Season the mackerel fillets and dust the skin lightly with flour. Heat the vegetable oil in a preferably non-stick frying pan and cook the fillets, skin-side down, for a couple of minutes, until the skin is crisp. Serve the fillets with the salsa spooned over.

Whole roasted mackerel with cucumber and mint salad

Serves 4

I think that mackerel is such a beautiful looking fish, with its distinctive black and blue colourings and its mini, tuna-like body. I like cooking them whole like this in my wood-fired oven in Dorset – they just curve gently round the edge of a cast-iron frying pan as they cook in a couple of minutes in the intense heat.

4 mackerel, weighing about 200-250g each, gutted
A little vegetable or corn oil for brushing
a cucumber
2 medium shallots or a small red onion, peeled, halved and thinly sliced
A small handful of mint leaves
The juice of half a lemon
Salt and freshly ground black pepper

Preheat the oven to 200C/gas mark 6.

Cut the cucumber into 4-5cm lengths, then stand them on their ends and cut thin slices down on each side, avoiding the seeds and discarding them. Cut the slices into thin strips and mix them in a bowl with the shallots, mint leaves and lemon and season to taste.

Brush the mackerel with a little oil and season. Curve them around a round, oiled oven dish or frying pan and bake for 6-8 minutes, or until they are just cooked.

Serve with the salad.

Mackerel served two ways

Serves 4

This is a great way to push the boundaries a bit if you have an abundance of fish and want a change from the plain grilled fish. This dish draws on Japanese influences and combines spiced mackerel patties with crunchy breadcrumbed mackerel skewers. I've used stonecrop here as an optional extra – it's a wild coastal vegetable that has a fantastic texture and flavour, rather similar to jasmine flowers. If you can't get hold of any, don't worry.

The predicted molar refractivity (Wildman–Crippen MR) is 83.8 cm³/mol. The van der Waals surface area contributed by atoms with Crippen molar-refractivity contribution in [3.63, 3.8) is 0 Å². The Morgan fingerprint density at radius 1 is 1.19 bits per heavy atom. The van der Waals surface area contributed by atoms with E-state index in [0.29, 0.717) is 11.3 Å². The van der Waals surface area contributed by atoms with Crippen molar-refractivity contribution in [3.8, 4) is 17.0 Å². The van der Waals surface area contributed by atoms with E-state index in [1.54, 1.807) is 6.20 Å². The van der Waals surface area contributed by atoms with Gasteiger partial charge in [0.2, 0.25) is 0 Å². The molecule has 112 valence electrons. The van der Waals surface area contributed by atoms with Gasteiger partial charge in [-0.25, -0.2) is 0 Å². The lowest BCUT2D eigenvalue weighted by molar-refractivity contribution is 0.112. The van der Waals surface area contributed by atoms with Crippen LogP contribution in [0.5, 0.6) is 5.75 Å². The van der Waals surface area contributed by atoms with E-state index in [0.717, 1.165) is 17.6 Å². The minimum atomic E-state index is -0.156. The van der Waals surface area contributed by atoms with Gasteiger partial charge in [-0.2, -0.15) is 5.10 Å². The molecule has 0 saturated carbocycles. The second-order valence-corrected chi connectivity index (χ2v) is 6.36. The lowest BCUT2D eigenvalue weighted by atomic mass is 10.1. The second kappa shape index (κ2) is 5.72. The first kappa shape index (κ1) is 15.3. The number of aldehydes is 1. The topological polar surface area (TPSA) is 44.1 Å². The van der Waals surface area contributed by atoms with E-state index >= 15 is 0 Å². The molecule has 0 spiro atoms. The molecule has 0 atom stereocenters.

4 small- to medium-sized mackerel, filleted and boned
2tbsp chopped chives
1 small mild green chilli, finely chopped
2tsp finely grated ginger
Flour for dusting
1 egg, beaten
20-30g fresh white or panko breadcrumbs
Vegetable or corn oil for deep frying
8 short bamboo skewers
A small handful of Asian leaves and herbs such as coriander, mizuna, pea shoots etc
A couple of teaspoons of soy sauce (or Kecap Manis)
Stonecrop or jasmine flowers (optional)
2 spring onions, finely shredded on the angle

Remove the skin from 4 of the mackerel fillets and finely chop them. Mix with the chilli, chives and ginger and season. Mould into 8 balls, then flatten them into patties with the help of a spatula or a palette knife and refrigerate.

Cut the other 4 fillets in half lengthways. Thread each of the pieces on to the ends of the skewers. Have three bowls ready, one with the flour seasoned, one with beaten egg and the third with the breadcrumbs. Pass the mackerel through the flour, shaking off any excess, then put them through the egg and finally the breadcrumbs.

Preheat about 8cm of oil to 160-180C in a large, thick-bottomed saucepan or electric deep-fat fryer. Heat a frying pan with a little vegetable oil and pan-fry the mackerel patties for a minute or so on each side. Meanwhile, deep-fry the mackerel skewers for a minute or so and drain on some kitchen paper.

To serve, arrange all of the ingredients on individual plates, or one large one.

Mark Hix will be doing a cooking demonstration with Alex James at 3pm on Sunday 11 September at the Harvest at Jimmy's Festival in Oxfordshire. There will also be a Hix food stand selling fish dogs, veal dogs and prawn cocktails. For more details, see alexjamespresentsharvest.com